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Fun with Dick and Jane

But, why did they run?

Goal: Determine GMC for my main characters

Motivation: To write a better story with believable actions and conflict.

Conflict: It's hard work!

I want to know what my characters want, why, and why they can't have it. Yes, I'm working on my new book's GMC. Again.

Here's the thing. This time around, I really need to know that I have plausible, believable goals, motivations, and conflicts for each of the main characters before I move too far into the story. Not just my main characters, but the antagonists too. I think the reason I've struggled in the past is because my GMC wasn't as solid as I thought, and it only became evident once I wrote enough words to get stuck.

GMC goes right to the heart of internal and external conflict. What's keeping my characters apart, as well as what's bringing them together. External conflict is much easier to come up with. Physical barriers are like mosquitos in my backyard. Plentiful! It's the internal conflicts that I need to solidify before I can go on.

This Mills & Boon article on emotional conflict makes the following suggestion:

A good exercise to try is deciding what story you would tell if your characters were trapped in one room for the entire book! Think of the emotional journey your hero and heroine would go on without any outside influences. How would you sustain the tension between the couple, build up to the highs and lows, when all they can do is talk to each other?

I'm not going to write this, but I am going to think about how the story would develop without any of the suspense plot that I've spent so much time trying to get right. Focusing on the internal conflict before throwing gun-toting bad guys, back-stabbing best friends, or evil CEOs into the mix should make the story stronger. And, I hope, easier to write.

Got any advice for GMC or internal conflict? I'd love to hear it!

Tell your friends!


  1. Reply

    I have been working (and re-working) the GMC for my WIP. What has worked best for me is starting at the end and working backwards. By writing the ending first, I know where I need to get my characters. Then I brainstorm about what situations would have brought them to that end – this generates a lot of the conflict and/or motivation for taking actions they may not have normally taken. I can’t speak for how effective this approach will be in terms of the finished product, but it has helped outline the story more efficiently.

    • Reply

      Heather, that’s an interesting approach. I may have to give it a try. I’m bad about knowing my endings in advance, even if I have some idea of what it entails. Food for thought, though. Thanks for sharing!

  2. Curtis


    I think, I don’t know, but I think that internal conflict grows out of the ambiguity of being a person. Is your hero pure? There will be no internal conflict. Is your heroin a single minded person. No internal conflict.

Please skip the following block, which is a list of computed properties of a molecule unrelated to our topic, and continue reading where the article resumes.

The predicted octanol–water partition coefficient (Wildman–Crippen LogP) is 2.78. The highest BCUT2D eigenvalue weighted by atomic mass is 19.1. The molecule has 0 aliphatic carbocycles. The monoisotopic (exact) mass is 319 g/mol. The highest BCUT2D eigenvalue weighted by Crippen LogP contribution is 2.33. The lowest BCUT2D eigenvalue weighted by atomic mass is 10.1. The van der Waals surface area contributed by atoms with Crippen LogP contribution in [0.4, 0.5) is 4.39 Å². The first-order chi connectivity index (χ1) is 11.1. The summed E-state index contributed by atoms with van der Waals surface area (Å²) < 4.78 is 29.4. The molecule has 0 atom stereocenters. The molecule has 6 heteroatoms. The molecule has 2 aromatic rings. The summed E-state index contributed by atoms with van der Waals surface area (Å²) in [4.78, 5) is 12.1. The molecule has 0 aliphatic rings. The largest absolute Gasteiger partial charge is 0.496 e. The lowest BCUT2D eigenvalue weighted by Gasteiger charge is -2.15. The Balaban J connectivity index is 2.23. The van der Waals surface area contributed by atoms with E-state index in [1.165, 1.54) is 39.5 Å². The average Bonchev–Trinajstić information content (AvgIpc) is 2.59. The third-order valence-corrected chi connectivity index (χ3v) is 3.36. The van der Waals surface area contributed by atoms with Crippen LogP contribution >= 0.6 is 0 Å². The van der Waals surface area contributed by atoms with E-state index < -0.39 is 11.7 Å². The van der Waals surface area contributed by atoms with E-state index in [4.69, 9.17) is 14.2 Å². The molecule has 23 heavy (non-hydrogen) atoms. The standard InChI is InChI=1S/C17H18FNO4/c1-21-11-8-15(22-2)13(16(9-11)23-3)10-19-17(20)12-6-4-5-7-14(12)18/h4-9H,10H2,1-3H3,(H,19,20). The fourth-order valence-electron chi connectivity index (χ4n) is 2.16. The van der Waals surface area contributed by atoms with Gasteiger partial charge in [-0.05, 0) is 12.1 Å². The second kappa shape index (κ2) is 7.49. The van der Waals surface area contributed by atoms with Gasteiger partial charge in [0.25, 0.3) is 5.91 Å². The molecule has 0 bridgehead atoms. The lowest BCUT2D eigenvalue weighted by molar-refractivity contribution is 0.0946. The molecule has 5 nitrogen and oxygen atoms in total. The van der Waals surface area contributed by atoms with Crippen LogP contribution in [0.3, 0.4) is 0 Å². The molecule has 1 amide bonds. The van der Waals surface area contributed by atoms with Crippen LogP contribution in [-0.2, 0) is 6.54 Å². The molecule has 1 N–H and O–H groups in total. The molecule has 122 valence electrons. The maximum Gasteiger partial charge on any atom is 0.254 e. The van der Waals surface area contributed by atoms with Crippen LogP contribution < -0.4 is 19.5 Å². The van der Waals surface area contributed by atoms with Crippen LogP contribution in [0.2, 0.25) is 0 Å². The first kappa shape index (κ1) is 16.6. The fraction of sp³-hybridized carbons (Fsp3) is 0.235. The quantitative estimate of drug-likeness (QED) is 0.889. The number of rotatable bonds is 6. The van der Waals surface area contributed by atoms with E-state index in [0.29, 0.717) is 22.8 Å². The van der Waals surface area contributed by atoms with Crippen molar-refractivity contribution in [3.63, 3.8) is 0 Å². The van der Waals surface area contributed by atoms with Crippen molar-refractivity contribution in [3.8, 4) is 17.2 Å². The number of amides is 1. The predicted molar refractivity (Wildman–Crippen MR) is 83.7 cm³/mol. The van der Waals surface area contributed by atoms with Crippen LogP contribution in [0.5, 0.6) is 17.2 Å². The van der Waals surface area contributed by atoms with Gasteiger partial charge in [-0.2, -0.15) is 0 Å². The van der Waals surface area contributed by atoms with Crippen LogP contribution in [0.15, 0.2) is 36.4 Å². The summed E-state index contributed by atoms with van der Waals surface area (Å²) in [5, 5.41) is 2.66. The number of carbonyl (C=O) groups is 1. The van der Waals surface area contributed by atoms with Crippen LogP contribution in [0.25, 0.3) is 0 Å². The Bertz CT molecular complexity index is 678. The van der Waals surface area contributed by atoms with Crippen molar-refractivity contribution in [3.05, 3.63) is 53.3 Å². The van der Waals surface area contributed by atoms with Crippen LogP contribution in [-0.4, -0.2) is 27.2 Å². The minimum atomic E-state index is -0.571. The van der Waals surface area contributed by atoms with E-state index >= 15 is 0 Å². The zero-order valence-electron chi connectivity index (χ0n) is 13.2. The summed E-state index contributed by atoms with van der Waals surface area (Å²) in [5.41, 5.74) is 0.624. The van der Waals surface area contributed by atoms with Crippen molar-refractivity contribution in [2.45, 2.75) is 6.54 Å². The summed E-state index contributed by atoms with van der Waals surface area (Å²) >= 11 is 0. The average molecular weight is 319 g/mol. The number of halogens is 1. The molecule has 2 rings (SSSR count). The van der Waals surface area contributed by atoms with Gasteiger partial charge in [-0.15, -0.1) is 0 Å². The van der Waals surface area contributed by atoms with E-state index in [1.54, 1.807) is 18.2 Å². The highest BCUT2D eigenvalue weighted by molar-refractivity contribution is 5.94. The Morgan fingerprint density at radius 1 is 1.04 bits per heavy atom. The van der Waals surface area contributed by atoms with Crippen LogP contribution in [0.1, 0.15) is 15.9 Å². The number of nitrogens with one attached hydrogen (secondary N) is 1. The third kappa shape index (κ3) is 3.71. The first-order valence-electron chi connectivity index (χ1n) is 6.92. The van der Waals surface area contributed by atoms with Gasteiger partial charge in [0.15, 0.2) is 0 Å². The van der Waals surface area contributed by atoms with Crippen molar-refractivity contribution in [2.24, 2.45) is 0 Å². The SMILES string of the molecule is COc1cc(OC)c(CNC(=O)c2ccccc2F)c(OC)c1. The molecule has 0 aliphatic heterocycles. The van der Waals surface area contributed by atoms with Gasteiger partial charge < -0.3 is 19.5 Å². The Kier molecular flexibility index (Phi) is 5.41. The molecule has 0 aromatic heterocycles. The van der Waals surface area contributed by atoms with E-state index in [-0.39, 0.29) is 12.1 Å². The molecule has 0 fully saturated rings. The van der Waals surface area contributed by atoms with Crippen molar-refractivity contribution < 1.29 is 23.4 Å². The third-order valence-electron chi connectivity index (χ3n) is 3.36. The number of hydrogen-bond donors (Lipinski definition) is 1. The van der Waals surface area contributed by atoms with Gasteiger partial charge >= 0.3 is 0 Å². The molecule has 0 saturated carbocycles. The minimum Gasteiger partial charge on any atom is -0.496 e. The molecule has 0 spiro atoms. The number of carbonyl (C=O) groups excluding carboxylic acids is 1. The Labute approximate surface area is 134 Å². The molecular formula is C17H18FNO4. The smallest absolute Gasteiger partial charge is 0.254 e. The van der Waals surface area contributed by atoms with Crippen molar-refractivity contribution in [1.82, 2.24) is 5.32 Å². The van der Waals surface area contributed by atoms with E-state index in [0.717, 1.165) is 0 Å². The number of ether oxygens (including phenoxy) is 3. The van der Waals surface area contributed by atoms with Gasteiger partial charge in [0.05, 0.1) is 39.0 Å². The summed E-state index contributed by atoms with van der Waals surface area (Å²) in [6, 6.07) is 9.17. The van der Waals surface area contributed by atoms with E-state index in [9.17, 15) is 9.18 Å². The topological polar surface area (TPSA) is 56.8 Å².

So called works of “literature” are almost all internal conflict. They can be set in the middle of a bloody war, but the real struggle is within.

    What happens when the hero has a slight character flaw that leans him toward the potential of being like one of the bad guys? What if he has the potential to jilt her. Internal conflict grows from the potential for bad, the possibility of tripping over a temptation, potential for duplicity. Unrequited love is major internal conflict.

    I love him. I love him not. Great internal conflict. But those are obvious.

    My guess is for a feel for internal conflict tone down the word conflict and use the word issue or even concerns. Few of us are internally exploding every minute of the day. Sometimes what starts as a small issue grows into an explosive conflict.

    Probably our best way to get a feel for internal conflict,- look within and focus on some of our own. Not to write about but to consciously get the feel of the ambiguous nature of being a person trying to make decisions wandering toward a goal.

    If that fails go to the library and take a look at a psychology 101 text book. Most of these things are written from the stand point of problems, i.e. internal conflict. Flip through that, let it soak then check your characters temperature.

    Enjoy the turmoil. It will make our characters less cardboard and more real.

    • Reply

      Wow, Curtis. I think you just wrote your own blog post. 😉 So many good points to ponder. As always, I appreciate you chiming in with so many good ideas.

  3. Christine


    I interview my characters and make them tell me their story. Whenever I try to impose plot onto them, they rebel. I’m a simple person. This works for me.

    • Reply

      Christine: I’ve been trying to work with my MCs and I must be asking the wrong questions. 😉 But I’m starting to let go of my original plot premise and just see what happens. Not completely, but some of the “cute” stuff that got me started.

      I think this book is my figuring-out-how-I-write book. Or maybe I just need to figure out how to write *this* book!

  4. Reply

    I’m trying to think of something clever or witty but I have nothing. I’m sure you’ll get it just right after some more pondering.

      • Reply

        I know right? Funny has gone on vacation. I re-read my own blog post from a couple of days ago and I also noticed the funny wasn’t there either. Oh well, win some, lose some.

        I will say I didn’t go after the easy Dick and Jane joke, rather going with nothing then the obvious. I should get points for that.

  5. Pingback: No spoilers! | Gwen Hernandez

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